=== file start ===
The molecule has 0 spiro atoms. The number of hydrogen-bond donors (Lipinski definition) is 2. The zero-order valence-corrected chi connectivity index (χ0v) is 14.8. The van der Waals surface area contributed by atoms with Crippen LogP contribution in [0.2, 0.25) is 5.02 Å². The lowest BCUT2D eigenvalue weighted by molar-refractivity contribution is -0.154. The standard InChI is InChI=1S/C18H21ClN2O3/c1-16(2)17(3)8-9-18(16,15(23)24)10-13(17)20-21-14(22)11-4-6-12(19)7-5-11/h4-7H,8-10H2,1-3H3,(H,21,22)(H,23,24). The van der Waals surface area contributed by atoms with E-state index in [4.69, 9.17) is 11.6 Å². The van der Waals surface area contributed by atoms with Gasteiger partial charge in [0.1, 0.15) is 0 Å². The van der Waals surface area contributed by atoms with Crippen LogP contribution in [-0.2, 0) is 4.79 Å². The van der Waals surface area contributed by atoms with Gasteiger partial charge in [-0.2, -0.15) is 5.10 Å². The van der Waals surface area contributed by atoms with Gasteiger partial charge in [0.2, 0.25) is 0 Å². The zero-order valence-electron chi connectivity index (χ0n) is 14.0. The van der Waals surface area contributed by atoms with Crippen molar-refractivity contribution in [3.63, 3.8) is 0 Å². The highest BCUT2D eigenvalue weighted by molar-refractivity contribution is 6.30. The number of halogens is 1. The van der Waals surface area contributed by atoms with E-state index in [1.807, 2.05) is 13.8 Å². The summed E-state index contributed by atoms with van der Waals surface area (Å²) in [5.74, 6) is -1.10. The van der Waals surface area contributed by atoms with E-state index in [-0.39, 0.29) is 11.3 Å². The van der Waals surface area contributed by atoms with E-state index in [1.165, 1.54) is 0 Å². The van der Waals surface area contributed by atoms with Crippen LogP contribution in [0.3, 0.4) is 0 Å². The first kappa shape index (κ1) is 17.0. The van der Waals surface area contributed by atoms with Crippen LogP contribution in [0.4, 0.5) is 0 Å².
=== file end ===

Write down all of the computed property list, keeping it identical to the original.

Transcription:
The molecule has 0 spiro atoms. The number of hydrogen-bond donors (Lipinski definition) is 2. The zero-order valence-corrected chi connectivity index (χ0v) is 14.8. The van der Waals surface area contributed by atoms with Crippen LogP contribution in [0.2, 0.25) is 5.02 Å². The lowest BCUT2D eigenvalue weighted by molar-refractivity contribution is -0.154. The standard InChI is InChI=1S/C18H21ClN2O3/c1-16(2)17(3)8-9-18(16,15(23)24)10-13(17)20-21-14(22)11-4-6-12(19)7-5-11/h4-7H,8-10H2,1-3H3,(H,21,22)(H,23,24). The van der Waals surface area contributed by atoms with E-state index in [4.69, 9.17) is 11.6 Å². The van der Waals surface area contributed by atoms with Gasteiger partial charge in [0.1, 0.15) is 0 Å². The van der Waals surface area contributed by atoms with Crippen LogP contribution in [-0.2, 0) is 4.79 Å². The van der Waals surface area contributed by atoms with Gasteiger partial charge in [-0.2, -0.15) is 5.10 Å². The van der Waals surface area contributed by atoms with Gasteiger partial charge in [0.2, 0.25) is 0 Å². The zero-order valence-electron chi connectivity index (χ0n) is 14.0. The van der Waals surface area contributed by atoms with Crippen molar-refractivity contribution in [3.63, 3.8) is 0 Å². The highest BCUT2D eigenvalue weighted by molar-refractivity contribution is 6.30. The number of halogens is 1. The van der Waals surface area contributed by atoms with E-state index in [1.807, 2.05) is 13.8 Å². The summed E-state index contributed by atoms with van der Waals surface area (Å²) in [5.74, 6) is -1.10. The van der Waals surface area contributed by atoms with E-state index in [-0.39, 0.29) is 11.3 Å². The van der Waals surface area contributed by atoms with E-state index in [1.165, 1.54) is 0 Å². The van der Waals surface area contributed by atoms with Crippen LogP contribution in [0.3, 0.4) is 0 Å². The first kappa shape index (κ1) is 17.0. The van der Waals surface area contributed by atoms with Crippen LogP contribution in [0.4, 0.5) is 0 Å².